- Education And Career
- Companies & Markets
- Gadgets & Technology
- After Hours
- Banking & Finance
- Energy & Infra
- Case Study
- Web Exclusive
- Property Review
- Digital India
- Work Life Balance
- Test category by sumit
Wouldn’t a more robust indirect taxes regime easily compensate for this loss and bring concealed income out in the open?
Photo Credit : Shutterstock
It’s that time of year again. Expectations of taxation relief among the salaried class from the forthcoming Budget are high. But wait, I am confused... why must we pay income tax at all? In a survey done last year, roughly speaking, Indian taxpayers took home just 55 per cent of their wages! Of course, in Saudi Arabia the take home wage is 97 per cent (while leaving all civil liberties behind … and frankly I would happily lose much than just 3 per cent to get those back!). Think about this ... of India’s tax-paying base of 3.5 crore people, only 4 lakh people account for 63 per cent of tax collected in the economy. Yet, in 2013-14 the government was expected to collect Rs 2.42 lakh crore as income tax, which was to be 21 per cent of total tax revenue.
Wouldn’t a more robust indirect taxes regime easily compensate for this loss and bring concealed income out in the open? I am confused … So here’s my suggestion to Arun Jaitley … why not redeploy the entire Income Tax Department to support implementation of the Goods and Services Tax plan? With zero income tax the concomitant inflation of GST will matter little to the Indian tax-payer … unless the country doesn’t believe tax-payers are a sufficiently large vote bank. And that’s why I am confused … do we tax-payers count for nothing in the national voice? Or is the fear that eradication of black money will make the game of politics dry up?
Actually, it’s not just taxes … I’m confused about why we vote at all. Take the case of the Delhi government’s experiment with odd and even number plates to control pollution in Delhi. Yes, it has reduced traffic congestion. And yes, it has also created huge inconvenience to commuters. The only beneficiaries seem to be the taxi and auto-rickshaw wallahs who are hugely over-charging commuters.
The government seems to be at loggerheads with independent experts who claim pollution levels have not gone down and may actually have gone up a wee bit in this period. Surely, the only winners, the taxi and autowallahs can’t be the only vote bank for the Delhi government (as also the many exclusions like two-wheelers that are proven to be more polluting than cars). Yet again, what about us car owning tax-payers? The irony is that while contemplating this inconvenience to regular taxpayers, in the dying hours of 2015, Delhi’s elected representatives voted themselves a 400 per cent wage hike … all of which comes out of taxpayers’ pockets just so that they “don’t have to look for alternate sources of income to provide a cup of tea to visitors”. Expensive cups of tea, wouldn’t you say? And what did we get in return? Democracy today is no longer the voice of the majority. It seems to have been hijacked by the most vocal minority. But, isn’t this a recipe for anarchy? I am confused …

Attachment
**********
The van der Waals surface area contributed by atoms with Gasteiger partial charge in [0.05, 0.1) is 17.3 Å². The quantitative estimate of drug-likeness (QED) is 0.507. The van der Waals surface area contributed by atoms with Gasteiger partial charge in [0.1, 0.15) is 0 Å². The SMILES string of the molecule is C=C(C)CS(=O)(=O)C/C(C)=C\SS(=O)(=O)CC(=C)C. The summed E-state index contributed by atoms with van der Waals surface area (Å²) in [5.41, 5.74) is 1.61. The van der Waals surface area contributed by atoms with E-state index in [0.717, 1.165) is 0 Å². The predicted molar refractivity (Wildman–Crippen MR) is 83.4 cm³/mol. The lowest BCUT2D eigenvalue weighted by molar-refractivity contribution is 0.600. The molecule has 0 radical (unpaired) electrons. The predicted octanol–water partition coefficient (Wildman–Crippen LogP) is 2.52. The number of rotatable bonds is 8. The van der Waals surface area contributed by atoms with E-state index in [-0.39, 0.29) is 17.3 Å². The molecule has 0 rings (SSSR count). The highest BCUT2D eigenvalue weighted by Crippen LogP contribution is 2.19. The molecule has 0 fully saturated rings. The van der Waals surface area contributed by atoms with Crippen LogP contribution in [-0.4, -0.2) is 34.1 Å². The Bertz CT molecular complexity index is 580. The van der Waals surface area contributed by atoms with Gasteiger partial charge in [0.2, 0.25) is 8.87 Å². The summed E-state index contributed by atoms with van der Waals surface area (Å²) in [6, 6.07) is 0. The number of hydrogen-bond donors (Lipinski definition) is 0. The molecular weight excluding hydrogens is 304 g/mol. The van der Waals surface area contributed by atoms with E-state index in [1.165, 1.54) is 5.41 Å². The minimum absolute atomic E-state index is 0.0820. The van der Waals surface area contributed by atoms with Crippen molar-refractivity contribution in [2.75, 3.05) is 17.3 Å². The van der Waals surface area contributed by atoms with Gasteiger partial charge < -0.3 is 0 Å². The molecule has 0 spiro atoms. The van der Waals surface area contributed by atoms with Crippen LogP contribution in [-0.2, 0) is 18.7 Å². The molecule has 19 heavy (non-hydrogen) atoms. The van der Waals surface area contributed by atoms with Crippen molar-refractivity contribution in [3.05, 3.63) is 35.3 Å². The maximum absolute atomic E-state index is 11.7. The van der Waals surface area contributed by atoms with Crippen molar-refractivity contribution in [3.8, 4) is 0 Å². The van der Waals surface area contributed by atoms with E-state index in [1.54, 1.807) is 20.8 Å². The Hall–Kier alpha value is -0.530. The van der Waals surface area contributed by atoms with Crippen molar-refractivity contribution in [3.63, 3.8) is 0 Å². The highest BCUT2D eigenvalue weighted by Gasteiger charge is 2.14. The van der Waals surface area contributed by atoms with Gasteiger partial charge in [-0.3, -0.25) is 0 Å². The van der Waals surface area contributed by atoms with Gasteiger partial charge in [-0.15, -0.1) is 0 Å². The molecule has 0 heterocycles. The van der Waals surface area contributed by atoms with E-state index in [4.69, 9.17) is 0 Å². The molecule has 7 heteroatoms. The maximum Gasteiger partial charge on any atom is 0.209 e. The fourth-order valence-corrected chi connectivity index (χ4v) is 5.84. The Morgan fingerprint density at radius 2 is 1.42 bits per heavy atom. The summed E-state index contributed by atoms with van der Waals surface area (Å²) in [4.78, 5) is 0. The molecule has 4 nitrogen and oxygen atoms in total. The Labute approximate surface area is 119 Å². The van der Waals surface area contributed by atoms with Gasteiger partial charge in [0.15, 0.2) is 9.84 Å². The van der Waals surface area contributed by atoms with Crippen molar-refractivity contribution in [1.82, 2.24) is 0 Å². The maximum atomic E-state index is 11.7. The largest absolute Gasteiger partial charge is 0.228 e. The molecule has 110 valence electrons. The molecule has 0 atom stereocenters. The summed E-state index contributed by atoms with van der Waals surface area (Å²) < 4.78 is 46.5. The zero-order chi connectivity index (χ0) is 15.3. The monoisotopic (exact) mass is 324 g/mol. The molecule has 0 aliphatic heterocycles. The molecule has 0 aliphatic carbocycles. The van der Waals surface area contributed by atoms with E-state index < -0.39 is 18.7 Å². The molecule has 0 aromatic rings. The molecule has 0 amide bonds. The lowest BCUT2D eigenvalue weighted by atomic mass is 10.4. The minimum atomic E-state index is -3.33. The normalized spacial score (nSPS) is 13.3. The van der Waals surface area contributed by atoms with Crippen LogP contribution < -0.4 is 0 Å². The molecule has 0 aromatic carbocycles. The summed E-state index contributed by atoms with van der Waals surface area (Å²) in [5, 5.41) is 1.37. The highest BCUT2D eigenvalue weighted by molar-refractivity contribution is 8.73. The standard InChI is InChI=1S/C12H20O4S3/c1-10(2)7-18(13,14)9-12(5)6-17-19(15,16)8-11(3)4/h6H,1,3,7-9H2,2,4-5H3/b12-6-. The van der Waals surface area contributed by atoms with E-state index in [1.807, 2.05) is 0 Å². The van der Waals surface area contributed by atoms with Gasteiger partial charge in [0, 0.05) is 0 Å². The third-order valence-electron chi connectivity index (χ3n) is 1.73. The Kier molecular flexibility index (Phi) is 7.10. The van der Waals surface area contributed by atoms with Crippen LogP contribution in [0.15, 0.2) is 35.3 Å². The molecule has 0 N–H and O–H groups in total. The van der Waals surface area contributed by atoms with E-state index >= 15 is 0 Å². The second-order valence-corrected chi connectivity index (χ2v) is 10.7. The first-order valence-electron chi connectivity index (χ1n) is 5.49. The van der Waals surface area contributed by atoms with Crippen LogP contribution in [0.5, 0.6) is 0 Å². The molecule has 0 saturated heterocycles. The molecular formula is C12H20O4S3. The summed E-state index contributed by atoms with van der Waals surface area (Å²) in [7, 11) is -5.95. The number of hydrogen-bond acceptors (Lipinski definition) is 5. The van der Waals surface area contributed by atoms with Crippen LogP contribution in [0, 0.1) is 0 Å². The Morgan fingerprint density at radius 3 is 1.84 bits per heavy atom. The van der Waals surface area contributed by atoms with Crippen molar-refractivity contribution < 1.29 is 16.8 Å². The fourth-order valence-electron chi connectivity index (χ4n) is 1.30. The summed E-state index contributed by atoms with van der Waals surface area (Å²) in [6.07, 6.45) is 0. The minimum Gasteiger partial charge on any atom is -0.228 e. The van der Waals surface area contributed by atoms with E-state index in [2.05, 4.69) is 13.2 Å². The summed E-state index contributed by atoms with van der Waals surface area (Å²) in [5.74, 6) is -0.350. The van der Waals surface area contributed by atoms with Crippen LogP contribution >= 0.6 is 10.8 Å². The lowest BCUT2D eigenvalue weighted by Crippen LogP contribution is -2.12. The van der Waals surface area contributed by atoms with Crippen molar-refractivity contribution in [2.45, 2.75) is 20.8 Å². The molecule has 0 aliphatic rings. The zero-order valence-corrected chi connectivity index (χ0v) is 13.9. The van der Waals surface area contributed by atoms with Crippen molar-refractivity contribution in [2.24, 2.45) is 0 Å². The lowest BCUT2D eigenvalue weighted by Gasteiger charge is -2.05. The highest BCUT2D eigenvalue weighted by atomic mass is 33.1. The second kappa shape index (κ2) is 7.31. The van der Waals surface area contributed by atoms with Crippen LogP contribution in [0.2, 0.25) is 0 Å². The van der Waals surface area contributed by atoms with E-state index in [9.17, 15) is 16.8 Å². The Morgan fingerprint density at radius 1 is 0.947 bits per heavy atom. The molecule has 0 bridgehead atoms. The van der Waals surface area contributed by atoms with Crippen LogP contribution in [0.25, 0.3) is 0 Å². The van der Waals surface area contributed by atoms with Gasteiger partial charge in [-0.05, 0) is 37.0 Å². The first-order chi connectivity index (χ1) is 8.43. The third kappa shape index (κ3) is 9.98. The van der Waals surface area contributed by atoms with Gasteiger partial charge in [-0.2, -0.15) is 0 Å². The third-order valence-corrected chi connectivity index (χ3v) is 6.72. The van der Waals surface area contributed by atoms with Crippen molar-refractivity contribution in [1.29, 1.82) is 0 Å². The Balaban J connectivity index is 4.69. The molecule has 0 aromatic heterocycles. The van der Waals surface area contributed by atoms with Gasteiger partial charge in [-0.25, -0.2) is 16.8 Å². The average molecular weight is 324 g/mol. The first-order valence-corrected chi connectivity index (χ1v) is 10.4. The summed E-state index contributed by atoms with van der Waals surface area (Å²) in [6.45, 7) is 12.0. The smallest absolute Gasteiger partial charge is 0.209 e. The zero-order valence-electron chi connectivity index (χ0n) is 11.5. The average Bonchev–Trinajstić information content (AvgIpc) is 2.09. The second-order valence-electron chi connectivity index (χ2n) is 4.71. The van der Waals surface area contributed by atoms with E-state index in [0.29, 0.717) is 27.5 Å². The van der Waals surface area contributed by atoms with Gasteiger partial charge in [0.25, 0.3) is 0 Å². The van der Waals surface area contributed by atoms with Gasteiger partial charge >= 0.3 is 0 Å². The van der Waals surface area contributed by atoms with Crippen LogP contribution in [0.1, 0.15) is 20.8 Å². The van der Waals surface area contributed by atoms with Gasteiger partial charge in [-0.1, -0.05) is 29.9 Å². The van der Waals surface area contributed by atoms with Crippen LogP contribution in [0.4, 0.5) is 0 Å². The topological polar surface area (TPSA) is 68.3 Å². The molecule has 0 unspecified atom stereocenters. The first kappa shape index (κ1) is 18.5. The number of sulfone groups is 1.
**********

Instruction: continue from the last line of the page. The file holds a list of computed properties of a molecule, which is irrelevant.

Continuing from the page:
To confound this confusion is the fact that every controversial decision of any elected government is sure to be referred to a court of law for final adjudication. If by implication, India’s creaking judiciary is indeed the final decision maker, why on earth are we wasting time with elections? Let’s just enhance the intake of IAS and related services officers (who anyway run the country) and ensure we expand the judiciary 400 times. That way we the ordinary taxpayers will at least get justice if not also good governance. I am confused …
Finally, to say the Pathankot terrorist act was a fallout of the new “dropping in for tea” diplomacy would be an over simplification. That this kind of a relationship is desirable is true. I only wish it were the result of consistent and persistent diplomacy. I am confused why our Indian ambassadors require bullet-proof vehicles in three countries … Pakistan, Bangladesh and Sri Lanka. Am I the only one who wonders why we can’t be good neighbours? I am confused.
Disclaimer: The views expressed in the article above are those of the authors' and do not necessarily represent or reflect the views of this publishing house. Unless otherwise noted, the author is writing in his/her personal capacity. They are not intended and should not be thought to represent official ideas, attitudes, or policies of any agency or institution.